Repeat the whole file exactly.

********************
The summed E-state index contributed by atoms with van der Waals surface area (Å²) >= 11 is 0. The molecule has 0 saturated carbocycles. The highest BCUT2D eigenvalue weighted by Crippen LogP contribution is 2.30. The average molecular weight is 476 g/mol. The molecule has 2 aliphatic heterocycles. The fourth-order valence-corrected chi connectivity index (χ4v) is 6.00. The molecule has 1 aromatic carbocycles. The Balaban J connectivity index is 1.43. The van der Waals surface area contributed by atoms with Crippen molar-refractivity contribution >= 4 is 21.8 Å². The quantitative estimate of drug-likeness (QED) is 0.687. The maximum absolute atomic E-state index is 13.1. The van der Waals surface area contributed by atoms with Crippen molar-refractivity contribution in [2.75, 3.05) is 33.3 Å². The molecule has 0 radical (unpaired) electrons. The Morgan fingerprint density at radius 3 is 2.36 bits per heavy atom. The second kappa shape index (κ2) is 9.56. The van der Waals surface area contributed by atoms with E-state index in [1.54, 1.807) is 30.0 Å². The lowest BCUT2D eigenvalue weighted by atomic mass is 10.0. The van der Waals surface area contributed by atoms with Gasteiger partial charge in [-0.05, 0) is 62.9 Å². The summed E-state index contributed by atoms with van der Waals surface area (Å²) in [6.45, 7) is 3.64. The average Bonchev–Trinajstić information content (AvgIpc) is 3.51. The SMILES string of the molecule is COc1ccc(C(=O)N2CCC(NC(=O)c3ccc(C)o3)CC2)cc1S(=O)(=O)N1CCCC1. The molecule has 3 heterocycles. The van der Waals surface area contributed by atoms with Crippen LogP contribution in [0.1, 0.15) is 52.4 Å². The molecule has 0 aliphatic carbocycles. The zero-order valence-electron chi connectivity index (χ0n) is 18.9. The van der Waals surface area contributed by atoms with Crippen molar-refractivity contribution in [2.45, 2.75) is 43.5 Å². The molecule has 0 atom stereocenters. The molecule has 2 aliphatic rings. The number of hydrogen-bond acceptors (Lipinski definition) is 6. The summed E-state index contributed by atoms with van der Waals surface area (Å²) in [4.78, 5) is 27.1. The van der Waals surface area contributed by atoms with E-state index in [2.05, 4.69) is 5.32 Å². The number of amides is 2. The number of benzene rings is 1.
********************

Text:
The summed E-state index contributed by atoms with van der Waals surface area (Å²) >= 11 is 0. The molecule has 0 saturated carbocycles. The highest BCUT2D eigenvalue weighted by Crippen LogP contribution is 2.30. The average molecular weight is 476 g/mol. The molecule has 2 aliphatic heterocycles. The fourth-order valence-corrected chi connectivity index (χ4v) is 6.00. The molecule has 1 aromatic carbocycles. The Balaban J connectivity index is 1.43. The van der Waals surface area contributed by atoms with Crippen molar-refractivity contribution >= 4 is 21.8 Å². The quantitative estimate of drug-likeness (QED) is 0.687. The maximum absolute atomic E-state index is 13.1. The van der Waals surface area contributed by atoms with Crippen molar-refractivity contribution in [2.75, 3.05) is 33.3 Å². The molecule has 0 radical (unpaired) electrons. The Morgan fingerprint density at radius 3 is 2.36 bits per heavy atom. The second kappa shape index (κ2) is 9.56. The van der Waals surface area contributed by atoms with E-state index in [1.54, 1.807) is 30.0 Å². The lowest BCUT2D eigenvalue weighted by atomic mass is 10.0. The van der Waals surface area contributed by atoms with Gasteiger partial charge in [-0.05, 0) is 62.9 Å². The summed E-state index contributed by atoms with van der Waals surface area (Å²) in [6.45, 7) is 3.64. The average Bonchev–Trinajstić information content (AvgIpc) is 3.51. The SMILES string of the molecule is COc1ccc(C(=O)N2CCC(NC(=O)c3ccc(C)o3)CC2)cc1S(=O)(=O)N1CCCC1. The molecule has 3 heterocycles. The van der Waals surface area contributed by atoms with Crippen LogP contribution in [0.1, 0.15) is 52.4 Å². The molecule has 0 aliphatic carbocycles. The zero-order valence-electron chi connectivity index (χ0n) is 18.9. The van der Waals surface area contributed by atoms with Crippen molar-refractivity contribution in [2.45, 2.75) is 43.5 Å². The molecule has 0 atom stereocenters. The molecule has 2 aliphatic rings. The number of hydrogen-bond acceptors (Lipinski definition) is 6. The summed E-state index contributed by atoms with van der Waals surface area (Å²) in [4.78, 5) is 27.1. The van der Waals surface area contributed by atoms with E-state index in [2.05, 4.69) is 5.32 Å². The number of amides is 2. The number of benzene rings is 1.